I also think that you should - as you are - focus on the fact that you're a shameless self-promoter and a promoter of your game with a money interest. This is identity that separates you from most of the crowd, and this is good for you. Some people will be turned off by it, but many (I think more) people will actually enjoy being in contact with the energy of it. Nobody hated P.T. Barnum.

    From my perspective, although I definitely want people to play Swords & Wizardry, my focus is more on the modules - the game is a way to put OD&D in front of people who can't afford the original books, and I am totally even-up whether they play the clone or the original. If people use LotFP to play Swords & Wizardry modules, although it's "of track" in terms of my trying to support OD&D, it's perfectly on track in terms of the "commercial" side of what I publish. So I don't see LotFP as competition as much as the LotFP game is actually a source of potential module users.

    That's even more pronounced given that my approach to publishing is more prudish and traditional than yours. I'm guaranteed to pull module purchases from some LotFP players who like the game but think your resources are too close to the edge. The same thing works in reverse, although it would improve your module sales rather than your game sales from people who like the more traditional OD&D approach used in Swords & Wizardry but think my resources are too "buttoned down" and want to use the rules with something further out there.

    I'm veering from the real topic here to do navel-gazing about the market, but I think it's relevant in some way.

    One thing that's also important, somehow, is that you're taking the opposite approach from the clones. They (we) have free games that are a "gateway drug" because they're free. Your game is high-end and expensive, but your resources are the inexpensive gateway drug. There ought to be some way to "work" that. Use your ability to do an inexpensive digest sized resource to give a sliver of game-rules, mix it with a module, something like that. Problem is that then people aren't seeing one of the major benefits/selling points of what you do, which is a tremendous up-front outlay on production value. So I don't know.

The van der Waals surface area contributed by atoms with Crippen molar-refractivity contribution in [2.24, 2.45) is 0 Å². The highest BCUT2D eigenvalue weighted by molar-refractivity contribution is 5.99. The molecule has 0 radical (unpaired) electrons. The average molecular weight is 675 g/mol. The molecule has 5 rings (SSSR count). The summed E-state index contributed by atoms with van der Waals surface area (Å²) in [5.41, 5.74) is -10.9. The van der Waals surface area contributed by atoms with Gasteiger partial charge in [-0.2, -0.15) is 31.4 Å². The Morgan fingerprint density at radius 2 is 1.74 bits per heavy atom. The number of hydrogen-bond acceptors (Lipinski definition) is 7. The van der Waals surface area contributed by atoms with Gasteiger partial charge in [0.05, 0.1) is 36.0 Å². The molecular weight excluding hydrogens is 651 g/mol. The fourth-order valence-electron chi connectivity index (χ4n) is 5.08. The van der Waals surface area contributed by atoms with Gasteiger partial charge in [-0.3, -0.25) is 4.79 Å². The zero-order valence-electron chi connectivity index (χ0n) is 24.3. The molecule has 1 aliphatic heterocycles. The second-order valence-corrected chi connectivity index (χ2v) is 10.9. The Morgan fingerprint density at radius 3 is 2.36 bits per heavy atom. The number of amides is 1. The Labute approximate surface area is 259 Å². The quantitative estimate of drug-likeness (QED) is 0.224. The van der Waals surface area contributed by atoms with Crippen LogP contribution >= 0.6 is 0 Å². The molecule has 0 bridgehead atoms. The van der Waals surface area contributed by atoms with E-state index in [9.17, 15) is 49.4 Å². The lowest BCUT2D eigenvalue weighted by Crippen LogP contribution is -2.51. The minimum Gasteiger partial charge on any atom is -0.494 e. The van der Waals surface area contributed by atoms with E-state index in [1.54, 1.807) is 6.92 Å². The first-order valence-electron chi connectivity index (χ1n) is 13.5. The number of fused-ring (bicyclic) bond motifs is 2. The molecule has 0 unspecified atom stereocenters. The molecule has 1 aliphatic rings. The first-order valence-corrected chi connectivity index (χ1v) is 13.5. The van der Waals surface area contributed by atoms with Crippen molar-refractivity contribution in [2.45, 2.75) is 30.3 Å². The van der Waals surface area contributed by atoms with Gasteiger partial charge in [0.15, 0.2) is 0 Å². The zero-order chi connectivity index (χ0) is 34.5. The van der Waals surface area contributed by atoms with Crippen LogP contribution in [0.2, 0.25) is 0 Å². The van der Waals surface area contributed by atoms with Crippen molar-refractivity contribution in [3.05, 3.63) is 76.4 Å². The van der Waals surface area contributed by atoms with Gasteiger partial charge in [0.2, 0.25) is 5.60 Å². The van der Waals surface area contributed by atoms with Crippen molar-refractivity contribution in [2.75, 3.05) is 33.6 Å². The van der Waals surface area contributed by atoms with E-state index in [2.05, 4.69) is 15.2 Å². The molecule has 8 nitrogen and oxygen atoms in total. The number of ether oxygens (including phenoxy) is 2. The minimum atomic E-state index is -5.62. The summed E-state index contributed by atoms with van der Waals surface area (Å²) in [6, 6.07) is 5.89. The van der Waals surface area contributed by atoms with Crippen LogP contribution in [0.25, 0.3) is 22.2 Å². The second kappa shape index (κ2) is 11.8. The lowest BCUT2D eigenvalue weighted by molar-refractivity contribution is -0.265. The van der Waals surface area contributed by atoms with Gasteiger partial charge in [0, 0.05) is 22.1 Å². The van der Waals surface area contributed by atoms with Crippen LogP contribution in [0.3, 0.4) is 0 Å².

Hmm. Bottom line, I think you're taking the right approach in both sales and promotional strategy.

  3. I love the idea James but $172 for five copies is going to be a hard sell, even to me. And I'm someone for whom LotFP is my preferred fantasy rules set already.

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  5. As Herb points out there's a significant investment involved to pull the trigger on this deal. I don't think it's insecurity to encourage people to invest in the game more in terms of actual dollars.

    Business-wise, this isn't giving the farm away or anything. My cut is smaller if people do this than just buying individual copies, but for instance distributors still get a bigger discount and my business plan is built upon a lot of distribution/retail coverage.

    As for the PT Barnum comparison and not blinking, it is important for me as far as my own piece of mind to not bullshit people while shilling. I'm a person here, not a corporation. Part of the joy in doing this is being able to let it all hang out. If I'm a bit nervous, it's no fun to pretend I'm not.

    And my nervousness right now is more of the "I've got a big date with the hot girl" variety, giddiness instead of panic.

    And the fact that when pre-orders go live, the books will already be at the printers so when people download the PDFs and find the typos that inevitably will sneak through it'll be too late to fix them. :P